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Highland councillor David Fraser is seeking to put a safe low-level path for walkers and cyclists, linking Inverness, Drumnadrochit and Fort Augustus, back on the agenda


By Louise Glen

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Councillor David Fraser, Aird and Loch Ness.
Councillor David Fraser, Aird and Loch Ness.

A low-level path to secure a safe route for walkers and cyclists near the A82 will save lives, it has been claimed.

Highland councillor David Fraser (Aird and Loch Ness) said that support for the plans, laid out by the community council in Drumnadrochit were taking shape – but more community support for the plan was always welcomed.

The path, that would run from Fort Augustus to Inverness, would take the many thousands of tourists away from the main road, and it is hoped it will improve road safety.

Cllr Fraser said: “Councillor Margaret Davidson and I had a meeting with John Lauder the deputy chief executive of Sustrans and Kate Forbes MSP to ask that the concept of a low-level cycle path and walkway from Inverness to Fort Augustus is revisited.

“This scheme had been in the Transport Scotland capital plan before the 2008 recession and we are asking for a feasibility study to be carried out as we feel this would have huge benefits for locals and visitors.

The A82 can be dangerous for cyclists and walkers. Picture: Gary Anthony.
The A82 can be dangerous for cyclists and walkers. Picture: Gary Anthony.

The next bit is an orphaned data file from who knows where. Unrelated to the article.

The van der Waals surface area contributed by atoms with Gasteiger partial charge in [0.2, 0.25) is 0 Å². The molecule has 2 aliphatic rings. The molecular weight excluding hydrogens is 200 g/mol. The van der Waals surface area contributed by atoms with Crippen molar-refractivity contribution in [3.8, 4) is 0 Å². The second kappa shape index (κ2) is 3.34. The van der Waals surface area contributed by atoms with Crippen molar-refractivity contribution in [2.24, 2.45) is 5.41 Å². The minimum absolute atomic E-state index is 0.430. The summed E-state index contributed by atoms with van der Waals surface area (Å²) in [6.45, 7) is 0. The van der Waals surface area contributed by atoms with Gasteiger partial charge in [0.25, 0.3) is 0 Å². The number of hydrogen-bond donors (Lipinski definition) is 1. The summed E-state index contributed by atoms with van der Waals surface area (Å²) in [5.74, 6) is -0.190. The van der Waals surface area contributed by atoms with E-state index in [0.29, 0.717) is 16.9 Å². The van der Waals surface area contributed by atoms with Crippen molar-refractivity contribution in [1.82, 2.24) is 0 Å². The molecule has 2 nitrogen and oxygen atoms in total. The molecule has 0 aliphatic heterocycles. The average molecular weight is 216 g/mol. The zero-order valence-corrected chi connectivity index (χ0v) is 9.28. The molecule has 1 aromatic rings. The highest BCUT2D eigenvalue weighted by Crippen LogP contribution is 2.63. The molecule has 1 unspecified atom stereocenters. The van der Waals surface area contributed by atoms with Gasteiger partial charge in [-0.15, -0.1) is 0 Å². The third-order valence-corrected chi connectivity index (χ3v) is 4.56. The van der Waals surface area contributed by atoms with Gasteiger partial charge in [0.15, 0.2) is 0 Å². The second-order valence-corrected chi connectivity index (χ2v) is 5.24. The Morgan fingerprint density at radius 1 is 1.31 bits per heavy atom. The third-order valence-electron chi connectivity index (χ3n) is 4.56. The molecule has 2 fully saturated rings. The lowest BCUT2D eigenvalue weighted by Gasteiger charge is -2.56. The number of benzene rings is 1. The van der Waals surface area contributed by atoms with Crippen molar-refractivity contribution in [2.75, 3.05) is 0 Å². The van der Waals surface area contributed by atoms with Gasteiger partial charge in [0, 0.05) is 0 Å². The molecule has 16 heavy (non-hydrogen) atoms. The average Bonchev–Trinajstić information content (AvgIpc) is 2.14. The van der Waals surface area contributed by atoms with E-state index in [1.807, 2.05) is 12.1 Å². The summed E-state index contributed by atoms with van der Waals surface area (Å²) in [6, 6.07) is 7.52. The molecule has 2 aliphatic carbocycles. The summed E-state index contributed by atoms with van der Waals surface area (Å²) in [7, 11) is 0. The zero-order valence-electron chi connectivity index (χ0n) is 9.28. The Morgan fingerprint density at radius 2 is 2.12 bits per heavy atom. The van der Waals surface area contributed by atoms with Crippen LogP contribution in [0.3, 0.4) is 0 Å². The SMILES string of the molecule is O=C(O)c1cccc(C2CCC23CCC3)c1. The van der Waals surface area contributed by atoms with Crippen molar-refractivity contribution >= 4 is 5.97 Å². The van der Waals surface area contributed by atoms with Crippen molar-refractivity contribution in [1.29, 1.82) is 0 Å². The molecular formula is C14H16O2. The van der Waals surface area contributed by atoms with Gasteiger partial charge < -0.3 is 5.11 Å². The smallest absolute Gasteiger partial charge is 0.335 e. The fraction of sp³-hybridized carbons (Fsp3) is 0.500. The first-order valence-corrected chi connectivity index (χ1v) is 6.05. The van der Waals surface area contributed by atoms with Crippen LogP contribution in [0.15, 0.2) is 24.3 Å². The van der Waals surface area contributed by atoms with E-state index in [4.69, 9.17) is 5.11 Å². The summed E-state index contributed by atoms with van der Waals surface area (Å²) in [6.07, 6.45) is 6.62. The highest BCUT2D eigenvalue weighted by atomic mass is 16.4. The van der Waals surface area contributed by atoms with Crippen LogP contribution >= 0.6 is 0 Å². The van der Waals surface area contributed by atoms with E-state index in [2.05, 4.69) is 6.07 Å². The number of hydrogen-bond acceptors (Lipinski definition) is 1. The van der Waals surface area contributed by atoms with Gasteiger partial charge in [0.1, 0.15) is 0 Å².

“We have also raised the importance of zero or low carbon solutions to transport from the central belt to the Highlands and investment in sufficient charging points across the region so we can meet future environmental challenges.

“We received a positive response from Sustrans and when the funding stream reopens in 2022, Highland Council will submit a funding bid for the feasibility study. This study would be 100 per cent funded by Transport Scotland.”

Cllr Fraser said he was heartened to receive support from a HGV driver. The driver was highlighting the risks faced by families with multiple young children on bikes, riding along the A82 in national speed limit sections, and how difficult it is for a loaded arctic lorry to safely overtake them.

“Imagine how rare an opportunity is for a loaded arctic to pass, the distance you need to be able to see to safely pass and pull off the manoeuvre is quite a lot if you want no risk of an oncoming car or bike having to slow for you,” the driver said. “If the cyclists are spread out, there may simply be no safe place to pass them until they decide stop, which they’re currently under no obligation to do.

“Obviously no one is interested in having an arctic stuck behind them for a long time so generally they’ll help us pass and be good sports about it but I can’t help but feel there’s a huge amount of safety and economic growth to be gained from this cycle path. I think it would be a very beneficial investment in the local economy and safety of all our road users”.


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